Timestamping doesn’t solve everything, but it comes pretty close. One use case that isn’t supported by timestamping is solved by hashing. Let’s take the case of a single developer or team working on their own machine, trying to figure out the right way to make a script change.  They may try the first version of a script that uses column with an integer type, but they realize that it must also allow NULLs.  They *could* create scripts to support every little change that they make, but that feels a little cumbersome, verbose, and confusing to humans trying to follow the chain of scripts.  It would be nice if the tool helped in this scenario.  So in the case of a single developer they change the script that has already been run (in fact may not even be the last script that was run) to allow NULLs.  Then the tool, sees that the script changed, backs up prior to the script, and runs the script again, to create the column with the correct type.

One last point. Now that we have scripts being applied and reapplied due to the two scenarios mentioned above, there is another change that we need to make when authoring the scripts so that we don’t lose data unnecessarily. Everyone knows to use RENAME instead of DROP and ADD. However let’s take the simple case of adding a new column. The script might look like this:

alter table Sales.Customers add Gender char(1);

Of course we would also want an undo operation:

alter table Sales.Customers add Gender char(1);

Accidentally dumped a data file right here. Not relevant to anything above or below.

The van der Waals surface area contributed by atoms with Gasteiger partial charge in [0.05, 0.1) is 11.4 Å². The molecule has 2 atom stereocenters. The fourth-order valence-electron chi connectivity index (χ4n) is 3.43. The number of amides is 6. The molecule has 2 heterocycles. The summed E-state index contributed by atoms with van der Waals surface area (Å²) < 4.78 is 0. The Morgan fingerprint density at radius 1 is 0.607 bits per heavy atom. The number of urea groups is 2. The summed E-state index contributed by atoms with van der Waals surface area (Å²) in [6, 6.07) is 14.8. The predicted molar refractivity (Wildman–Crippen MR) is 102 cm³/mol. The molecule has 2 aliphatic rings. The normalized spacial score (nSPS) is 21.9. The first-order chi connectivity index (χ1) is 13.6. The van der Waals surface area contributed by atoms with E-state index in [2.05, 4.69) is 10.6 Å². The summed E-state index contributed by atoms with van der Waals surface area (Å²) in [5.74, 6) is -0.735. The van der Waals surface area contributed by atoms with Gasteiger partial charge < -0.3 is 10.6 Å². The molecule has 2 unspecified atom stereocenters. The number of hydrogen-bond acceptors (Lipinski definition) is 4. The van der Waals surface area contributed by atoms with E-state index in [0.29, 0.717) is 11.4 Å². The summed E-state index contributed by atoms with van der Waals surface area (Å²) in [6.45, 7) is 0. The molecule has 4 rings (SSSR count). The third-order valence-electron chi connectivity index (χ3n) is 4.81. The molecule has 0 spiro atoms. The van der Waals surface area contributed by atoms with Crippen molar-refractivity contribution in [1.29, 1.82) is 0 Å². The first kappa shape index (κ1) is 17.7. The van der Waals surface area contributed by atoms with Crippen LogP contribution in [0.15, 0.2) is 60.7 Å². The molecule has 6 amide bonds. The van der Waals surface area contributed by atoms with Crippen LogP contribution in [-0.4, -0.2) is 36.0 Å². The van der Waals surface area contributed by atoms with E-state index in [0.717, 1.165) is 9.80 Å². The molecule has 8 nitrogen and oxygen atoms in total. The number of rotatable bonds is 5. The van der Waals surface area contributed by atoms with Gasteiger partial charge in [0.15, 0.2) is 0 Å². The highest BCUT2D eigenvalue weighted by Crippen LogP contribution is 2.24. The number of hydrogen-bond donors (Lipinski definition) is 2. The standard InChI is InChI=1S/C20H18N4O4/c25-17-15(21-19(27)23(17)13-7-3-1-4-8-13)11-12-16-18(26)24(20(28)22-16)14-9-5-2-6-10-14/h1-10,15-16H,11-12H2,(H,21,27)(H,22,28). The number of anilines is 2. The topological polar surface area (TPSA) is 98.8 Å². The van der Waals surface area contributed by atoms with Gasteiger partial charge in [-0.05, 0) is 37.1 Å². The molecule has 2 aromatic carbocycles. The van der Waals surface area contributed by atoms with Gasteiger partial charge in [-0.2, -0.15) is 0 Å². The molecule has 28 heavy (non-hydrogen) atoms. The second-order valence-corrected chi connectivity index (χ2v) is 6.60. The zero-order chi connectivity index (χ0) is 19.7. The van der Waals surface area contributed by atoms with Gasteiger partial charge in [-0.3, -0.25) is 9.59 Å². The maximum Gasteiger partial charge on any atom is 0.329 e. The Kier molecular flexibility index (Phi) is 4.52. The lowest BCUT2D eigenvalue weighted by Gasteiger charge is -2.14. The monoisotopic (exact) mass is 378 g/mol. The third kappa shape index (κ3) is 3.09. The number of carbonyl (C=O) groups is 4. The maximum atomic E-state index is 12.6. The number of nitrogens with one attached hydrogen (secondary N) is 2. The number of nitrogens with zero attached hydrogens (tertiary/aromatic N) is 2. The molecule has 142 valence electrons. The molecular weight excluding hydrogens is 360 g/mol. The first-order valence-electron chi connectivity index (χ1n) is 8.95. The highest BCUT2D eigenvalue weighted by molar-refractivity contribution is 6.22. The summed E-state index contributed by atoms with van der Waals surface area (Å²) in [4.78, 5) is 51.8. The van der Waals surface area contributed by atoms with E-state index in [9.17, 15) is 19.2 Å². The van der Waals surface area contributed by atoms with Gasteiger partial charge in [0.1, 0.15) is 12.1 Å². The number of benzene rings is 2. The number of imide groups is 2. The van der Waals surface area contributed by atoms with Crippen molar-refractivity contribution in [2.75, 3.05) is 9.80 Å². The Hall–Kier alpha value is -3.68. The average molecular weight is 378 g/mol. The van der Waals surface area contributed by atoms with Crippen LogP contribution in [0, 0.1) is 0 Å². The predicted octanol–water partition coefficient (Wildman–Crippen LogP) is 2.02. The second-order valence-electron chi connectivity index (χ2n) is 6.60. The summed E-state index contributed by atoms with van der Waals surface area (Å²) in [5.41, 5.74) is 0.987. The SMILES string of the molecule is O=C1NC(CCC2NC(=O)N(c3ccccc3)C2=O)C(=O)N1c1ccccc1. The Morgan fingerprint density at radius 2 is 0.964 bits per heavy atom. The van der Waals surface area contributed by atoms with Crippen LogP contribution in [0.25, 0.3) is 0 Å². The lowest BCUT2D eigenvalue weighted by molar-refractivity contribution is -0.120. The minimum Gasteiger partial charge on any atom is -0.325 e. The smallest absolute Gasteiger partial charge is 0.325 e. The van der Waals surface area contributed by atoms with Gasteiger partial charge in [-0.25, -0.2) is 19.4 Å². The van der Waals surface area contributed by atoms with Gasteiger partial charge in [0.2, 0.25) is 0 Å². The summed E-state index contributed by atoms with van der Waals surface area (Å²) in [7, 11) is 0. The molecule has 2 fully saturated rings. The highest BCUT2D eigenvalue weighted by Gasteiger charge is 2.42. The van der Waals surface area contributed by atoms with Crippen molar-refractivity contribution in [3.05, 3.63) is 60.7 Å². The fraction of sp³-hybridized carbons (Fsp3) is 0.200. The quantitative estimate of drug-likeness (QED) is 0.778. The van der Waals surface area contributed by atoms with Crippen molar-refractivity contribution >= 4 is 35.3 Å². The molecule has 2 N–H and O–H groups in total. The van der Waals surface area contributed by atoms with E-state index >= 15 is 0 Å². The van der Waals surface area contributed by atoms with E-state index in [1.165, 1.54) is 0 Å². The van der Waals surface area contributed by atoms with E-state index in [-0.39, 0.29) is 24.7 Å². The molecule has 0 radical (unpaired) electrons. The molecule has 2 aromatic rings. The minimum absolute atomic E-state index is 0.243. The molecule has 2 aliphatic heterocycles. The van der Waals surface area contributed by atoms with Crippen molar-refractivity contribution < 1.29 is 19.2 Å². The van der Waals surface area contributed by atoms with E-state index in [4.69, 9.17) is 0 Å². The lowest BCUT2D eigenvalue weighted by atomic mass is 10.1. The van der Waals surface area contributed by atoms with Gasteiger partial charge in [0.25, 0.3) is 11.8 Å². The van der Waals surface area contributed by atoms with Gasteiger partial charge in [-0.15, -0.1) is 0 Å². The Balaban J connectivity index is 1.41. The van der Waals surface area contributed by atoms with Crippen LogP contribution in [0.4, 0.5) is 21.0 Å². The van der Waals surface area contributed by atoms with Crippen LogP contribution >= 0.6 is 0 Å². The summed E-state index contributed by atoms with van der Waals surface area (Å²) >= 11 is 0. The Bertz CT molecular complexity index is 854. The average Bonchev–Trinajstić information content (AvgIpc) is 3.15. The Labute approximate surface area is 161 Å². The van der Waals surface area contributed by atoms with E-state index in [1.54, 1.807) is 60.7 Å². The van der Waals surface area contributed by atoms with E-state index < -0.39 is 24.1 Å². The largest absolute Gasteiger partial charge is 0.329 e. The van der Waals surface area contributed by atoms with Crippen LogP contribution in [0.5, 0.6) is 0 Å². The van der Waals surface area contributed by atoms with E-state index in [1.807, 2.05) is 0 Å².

alter table Sales.Customers drop Gender;

After the script has been applied, if we have been using the database and adding gender information, but for some reason we need to roll back and forward again we lose all our gender data. All we need to do is place the information into a temporary table prior to dropping. We need to save both the PrimaryKey and the dropped column. So a solution for SQL Server might look like this:

alter table Sales.Customers add Gender char(1);
if object_id('tempdb..#sales_customer_gender') is not null
	update Sales.Customers set
		Sales.Customers.Gender = tmp.Gender
	from Sales.Customers c
	inner join #Sales_Customer_Gender tmp on c.CustomerId = tmp.CustomerId
	drop table #Sales_Customer_Gender
select * into #Sales_Customers_Gender from (
	select CustomerId, Gender from Sales.Customers
) as genders;
alter table Sales.Customers drop Gender;

It is a little more work, but it maintains the data, which is the primary goal of tools like DbDeploy anyway.

There are two types of database deployment tools. These are generally categorized automatic and manual. The problem with the automatic kind, is that it can’t always figure out what to do. Here are some examples of things that automatic database migrations can’t figure out, but are fairly easy to code up manually.
1) When adding columns without defaults, what data should be used to fill in the values?
2) When splitting or moving columns, where does the existing data go?
3) When renaming a column, how does the tool detect that it isn’t just a drop and an add?
4) How should the script alter data when adding a constraint that renders it invalid?
5) When changing the data type of a column how should the existing data be converted?
6) What if data needs to be changed outside of or because of a schema change?
These reasons were paraphrased from this article.